Exosome gene therapy platform allows highly-specific, targeted delivery of regulatory RNA to shut down cancer growth with limited toxicity
Montreal, April 15 2019 – Tavec Pharmac, (Tavec) announced today the completion of a worldwide, exclusive license with The Johns Hopkins University for exosome mediated gene therapy to treat cancer and other diseases. Terms of the license agreement were not disclosed.
Tavec’s exosome mediated technology enables delivery of powerful regulating genes known as microRNA directly to cancer cells to disrupt growth and metastasis. Exosomes are small, naturally occurring vesicles which can be grown to enable highly-specific targeting of cancer cells to unleash their payload.
“We believe exosome delivery of cancer disruptive microRNA has broad applications across cancer indications as either a mono-therapy or in combination with other immune-therapy platforms” said Robert G. McNeil, CEO of Tavec.
“The ability to deliver RNA gene therapy with specific targeting to cancer cells represents an important addition to the combination therapies required to shut-down cancer growth and metastasis. The stromal-cell derived exosome preparations developed by Professor Florin Selaru and colleagues at Johns Hopkins have the particular advantages of limited toxicity, selective delivery of tumor-suppressive molecules to cancer cells, reduced tumor growth, and prolonged survival,” said Dr. Stephen Gould, Professor of Biological Chemistry at Johns Hopkins and President of the American Society for Exosomes and Microvesicles.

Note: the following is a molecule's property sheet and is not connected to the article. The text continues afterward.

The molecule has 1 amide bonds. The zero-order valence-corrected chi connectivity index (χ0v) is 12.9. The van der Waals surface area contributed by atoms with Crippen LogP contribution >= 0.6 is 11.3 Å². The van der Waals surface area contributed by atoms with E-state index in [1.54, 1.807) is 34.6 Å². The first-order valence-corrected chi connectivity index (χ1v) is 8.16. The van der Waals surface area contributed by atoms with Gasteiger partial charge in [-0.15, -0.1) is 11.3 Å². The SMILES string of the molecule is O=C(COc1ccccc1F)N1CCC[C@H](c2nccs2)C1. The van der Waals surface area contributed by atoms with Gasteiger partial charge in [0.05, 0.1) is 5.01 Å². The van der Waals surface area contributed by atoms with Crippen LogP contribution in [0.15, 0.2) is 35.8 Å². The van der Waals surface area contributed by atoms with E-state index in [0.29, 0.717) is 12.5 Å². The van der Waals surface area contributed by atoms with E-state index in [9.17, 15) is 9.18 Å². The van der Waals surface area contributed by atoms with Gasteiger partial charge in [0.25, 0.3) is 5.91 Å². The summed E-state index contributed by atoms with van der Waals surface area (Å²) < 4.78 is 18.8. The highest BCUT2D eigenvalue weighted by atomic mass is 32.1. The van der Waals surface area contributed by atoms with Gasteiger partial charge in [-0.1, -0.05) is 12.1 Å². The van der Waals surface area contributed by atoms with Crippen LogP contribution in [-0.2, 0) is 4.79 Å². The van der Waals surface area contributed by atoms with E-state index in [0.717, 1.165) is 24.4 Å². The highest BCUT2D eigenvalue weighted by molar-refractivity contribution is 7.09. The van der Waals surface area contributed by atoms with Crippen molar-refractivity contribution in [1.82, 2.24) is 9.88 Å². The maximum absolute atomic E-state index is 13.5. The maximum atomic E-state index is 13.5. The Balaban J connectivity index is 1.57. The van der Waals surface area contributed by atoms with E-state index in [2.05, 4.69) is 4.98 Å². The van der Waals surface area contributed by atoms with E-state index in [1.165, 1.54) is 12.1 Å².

About Tavec’s Exosome RNA Therapy
At Tavec, we load key regulatory molecules, called micro-ribonucleic acids or “miRNA” into the body’s natural exosome delivery system to create powerful anti-cancer therapeutics. Our exosomes are prepared to specifically target cancer cells and deliver their genetic payloads to effect maximum disruption on cancer growth. miRNAs are powerful “non-coding” molecules that have the ability to shut-down or disrupt the key genetic messages responsible for cancer growth and metastasis. Exosomes are small, naturally formed vesicles secreted by all human cell types into circulation. Because they are normally produced by the body, exosomes are non-immunogenic, meaning they do not cause an immune response or “rejection” and act as ideal circulating delivery vehicles. Exosomes have a lipid coating that protects their cargo from RNA-degrading enzymes in blood and other body fluids. We produce specialized types of exosomes that are selectively taken up by cancer cells and can be used to deliver tumor suppressive miRNAs and other disruptive molecules to cancer cells with minimal effects on normal tissue.